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This is Cindy and Clint Bentley’s third season as Workampers. It isn’t quite what they thought retirement would look like. They live within their 240 square foot RV for 5 or 6 months out of the year at a campground outside of Flagstaff, Arizona. They manage two camp sites – the work involves greeting campers, cleaning the grounds and bathrooms – and for Clint, hauling water to camp sites and pumping waste from the bathrooms. “That’s not the fun part of the job,” adds Cindy.
Clint is 67, Cindy is 53. Both say this isn’t what they thought retirement would look like. “This is not anything that we obviously planned for – we just had never even thought about it,” said Clint Bentley. “We thought the business was going to keep going and didn’t think we were going to be retired at this stage,” said Cindy Bentley.
The Bentley’s had a construction business in Las Vegas. After the crash in 2008, business dried up. They held on for another three years, which they say in retrospect, was a mistake. “In doing so, we consumed the money we had set aside for retirement and finally, there was no more left,” said Clint. Now they survive on social security and the money they make as Workampers.
They are part of a national circuit of Workampers that extends coast to coast and up through Canada. It’s a unique labor market: retirees answer ads that hundreds of employers post on websites like “Workamper News” and “Workers on Wheels”. Traveling by RV, they do a range of work: picking raspberries, selling Christmas Trees, working at Amazon and UPS during the holiday rush, and welcoming tourists at attractions like Dollywood. For Workampers like Cindy and Clint, the pay isn’t much, but there are perks.
“You get minimum wage plus… you get electricity, you get water, you get utilities,” says Warren Meyer, President of Recreation Resource Management. He manages 110 campsites in parks across the country – and employs more than 300 Workampers.
Meyer says demand for these jobs has gone through the roof since the recession hit. “We find since 2008 there’s a lot more people looking for us. In fact I have a list of people interested in hearing about jobs – I had to cap the list at 25,000 names,” he said. “Most folks are couples so that’s really probably like 50,000 people who are applying for 50 jobs I have. In 2008 I used to have to go to these conventions of retirees and try and beg people to work for me.”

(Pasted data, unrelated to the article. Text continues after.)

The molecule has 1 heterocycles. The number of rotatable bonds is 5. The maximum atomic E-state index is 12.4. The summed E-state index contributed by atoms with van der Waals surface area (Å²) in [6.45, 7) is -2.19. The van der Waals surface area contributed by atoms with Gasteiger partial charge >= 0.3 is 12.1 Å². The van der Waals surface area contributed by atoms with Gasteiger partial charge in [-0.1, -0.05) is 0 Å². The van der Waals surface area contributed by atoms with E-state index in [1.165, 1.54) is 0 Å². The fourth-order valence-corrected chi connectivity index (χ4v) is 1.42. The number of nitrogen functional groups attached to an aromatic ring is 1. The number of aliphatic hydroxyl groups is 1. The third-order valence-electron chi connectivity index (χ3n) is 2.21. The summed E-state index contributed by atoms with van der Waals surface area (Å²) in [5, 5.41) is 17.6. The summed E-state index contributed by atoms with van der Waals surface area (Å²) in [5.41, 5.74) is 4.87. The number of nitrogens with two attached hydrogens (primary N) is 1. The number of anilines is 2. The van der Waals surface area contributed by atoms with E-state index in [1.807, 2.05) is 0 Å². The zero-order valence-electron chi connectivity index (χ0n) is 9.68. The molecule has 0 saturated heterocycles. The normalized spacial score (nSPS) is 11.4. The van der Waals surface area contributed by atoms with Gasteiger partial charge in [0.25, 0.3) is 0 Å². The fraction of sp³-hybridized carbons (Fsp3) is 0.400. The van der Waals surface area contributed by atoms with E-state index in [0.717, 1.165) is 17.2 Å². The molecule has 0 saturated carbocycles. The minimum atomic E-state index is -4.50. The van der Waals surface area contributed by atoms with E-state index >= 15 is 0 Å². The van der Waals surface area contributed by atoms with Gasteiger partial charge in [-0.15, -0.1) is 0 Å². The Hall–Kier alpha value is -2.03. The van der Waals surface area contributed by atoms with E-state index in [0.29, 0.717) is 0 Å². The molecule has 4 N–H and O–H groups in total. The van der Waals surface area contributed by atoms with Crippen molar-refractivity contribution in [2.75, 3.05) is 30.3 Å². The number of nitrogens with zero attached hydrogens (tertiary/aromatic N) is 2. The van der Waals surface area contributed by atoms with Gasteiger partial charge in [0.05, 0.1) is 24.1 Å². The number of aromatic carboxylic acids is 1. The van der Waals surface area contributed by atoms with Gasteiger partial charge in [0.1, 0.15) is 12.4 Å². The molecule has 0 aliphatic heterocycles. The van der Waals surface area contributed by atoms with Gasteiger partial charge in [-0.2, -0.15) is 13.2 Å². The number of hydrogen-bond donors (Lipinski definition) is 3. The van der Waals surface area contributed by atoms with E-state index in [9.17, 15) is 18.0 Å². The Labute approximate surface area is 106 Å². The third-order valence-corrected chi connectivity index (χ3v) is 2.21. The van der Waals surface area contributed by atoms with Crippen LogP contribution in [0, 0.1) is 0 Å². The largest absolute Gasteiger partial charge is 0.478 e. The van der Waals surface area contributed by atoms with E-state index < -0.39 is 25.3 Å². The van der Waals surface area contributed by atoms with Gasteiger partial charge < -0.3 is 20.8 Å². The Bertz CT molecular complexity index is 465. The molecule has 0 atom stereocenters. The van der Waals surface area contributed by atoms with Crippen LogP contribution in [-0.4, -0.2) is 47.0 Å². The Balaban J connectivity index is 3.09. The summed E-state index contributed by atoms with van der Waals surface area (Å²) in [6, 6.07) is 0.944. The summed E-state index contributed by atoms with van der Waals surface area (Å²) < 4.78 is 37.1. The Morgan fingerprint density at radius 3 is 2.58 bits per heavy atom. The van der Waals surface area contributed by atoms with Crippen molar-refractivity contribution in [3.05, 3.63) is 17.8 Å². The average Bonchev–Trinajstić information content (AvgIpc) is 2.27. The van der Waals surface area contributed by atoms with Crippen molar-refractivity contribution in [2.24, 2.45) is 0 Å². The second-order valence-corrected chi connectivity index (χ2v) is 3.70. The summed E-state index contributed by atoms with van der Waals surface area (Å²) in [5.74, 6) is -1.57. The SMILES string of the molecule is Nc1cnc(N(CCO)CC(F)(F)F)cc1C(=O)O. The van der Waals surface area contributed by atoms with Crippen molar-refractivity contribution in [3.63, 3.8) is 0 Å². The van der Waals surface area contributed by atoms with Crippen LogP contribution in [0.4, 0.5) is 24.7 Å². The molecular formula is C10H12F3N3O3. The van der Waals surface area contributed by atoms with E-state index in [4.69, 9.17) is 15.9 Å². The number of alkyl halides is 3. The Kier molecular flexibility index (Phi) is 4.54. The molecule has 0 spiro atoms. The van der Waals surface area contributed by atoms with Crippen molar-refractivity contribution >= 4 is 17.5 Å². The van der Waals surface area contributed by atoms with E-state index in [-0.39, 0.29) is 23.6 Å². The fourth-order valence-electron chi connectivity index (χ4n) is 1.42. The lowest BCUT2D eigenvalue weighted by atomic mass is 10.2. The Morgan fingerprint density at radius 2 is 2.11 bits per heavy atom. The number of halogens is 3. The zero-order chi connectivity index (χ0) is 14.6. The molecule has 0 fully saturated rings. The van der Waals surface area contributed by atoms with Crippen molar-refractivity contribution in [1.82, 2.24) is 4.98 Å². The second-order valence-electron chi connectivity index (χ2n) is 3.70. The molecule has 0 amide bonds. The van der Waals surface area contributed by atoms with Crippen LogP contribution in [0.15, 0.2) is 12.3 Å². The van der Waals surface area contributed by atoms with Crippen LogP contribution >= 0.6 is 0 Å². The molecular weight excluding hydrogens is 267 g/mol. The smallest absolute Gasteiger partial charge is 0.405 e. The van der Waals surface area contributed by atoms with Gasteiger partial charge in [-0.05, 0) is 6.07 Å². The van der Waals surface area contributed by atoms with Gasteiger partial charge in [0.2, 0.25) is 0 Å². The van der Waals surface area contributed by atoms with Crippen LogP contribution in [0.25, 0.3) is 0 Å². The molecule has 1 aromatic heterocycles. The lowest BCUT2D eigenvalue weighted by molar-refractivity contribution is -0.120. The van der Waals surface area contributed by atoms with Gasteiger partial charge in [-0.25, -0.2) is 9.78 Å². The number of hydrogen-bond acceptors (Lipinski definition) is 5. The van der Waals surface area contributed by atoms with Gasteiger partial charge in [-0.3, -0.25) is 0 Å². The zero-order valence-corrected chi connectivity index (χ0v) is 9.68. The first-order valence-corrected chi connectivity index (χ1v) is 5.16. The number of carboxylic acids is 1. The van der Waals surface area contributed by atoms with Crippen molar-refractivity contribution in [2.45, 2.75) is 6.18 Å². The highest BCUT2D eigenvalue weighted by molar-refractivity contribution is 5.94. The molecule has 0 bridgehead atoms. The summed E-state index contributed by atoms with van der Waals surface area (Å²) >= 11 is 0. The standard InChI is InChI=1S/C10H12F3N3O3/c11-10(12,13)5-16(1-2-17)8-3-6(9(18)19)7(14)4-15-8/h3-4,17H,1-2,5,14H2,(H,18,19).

Workampers are part of a growing trend in the U.S. -- retirement-age Americans forced to work longer because of the recession. Almost 9 million workers ages 65 or older are in the labor force, either actively working or seeking work. As more boomers hit retirement that number is expected to increase by 62 percent to more than 13 million by 2022.
“The new normal is working longer,” said Monique Morrissey, Economist for the Economic Policy Institute. “Labor force participation rate of workers for 65 and older is the highest it's been in half a century – that’s as far as the records go – it could be longer than that.”
“I think the new normal for retirement – for the majority of people in my age bracket -- has changed actually dramatically from what 15 years prior to this,” said Clint Bentley.
“The new normal is working longer”
Monique Morrissey, Economic Policy Institute
And it has. Morrissey says the decline in Boomers’ net worth compared to earlier generations is “astounding.” She cites the median household entering into retirement in 2007 (the War Babies) worth $315,000. But older Boomers are faring much worse, having saved up only $176,000 – representing a nearly 45% decline.
Morrissey says that’s because Boomers had accumulated less than previous generations before the housing bubble burst – but the 2008 downturn and recession hit Boomers at the worst possible time – what should have been their peak earnings and savings years. During the Great Recession, 401K’s and IRAs lost 2.8 trillion dollars in the span of two years. Those almost ready to retire, between ages 55 to 64, got hit the hardest losing a trillion dollars.
“40% of near retirees, people in the 55 to 64 age range, have nothing at all saved in accounts for retirement,” said Morrissey. “And about 10% have very little - not even enough to buy a car.”
Today, only 57% of Boomers have savings in retirement accounts, bringing their median retirement account balance to just $15,000 dollars.
“I think the new normal for retirement – for the majority of people in my age bracket -- has changed actually dramatically from what 15 years prior to this.”
Clint Bentley, 67 yrs
What does this mean for many of the Workampers who are retirement age? They have to work. If not fully to survive then at least to subsidize their retirement.
But for many Workampers spending their retirement in their RV and working isn’t a story of desperation. It’s one of making the best of their situation, and enjoying their retirement to the absolute fullest.
“The most important thing is both of us have good health and as long as we have good health we’re as wealthy as we can be. That’s still the bottom line,” said Clint Bentley. Cindy looks at her husband and nods, “That’s true.”
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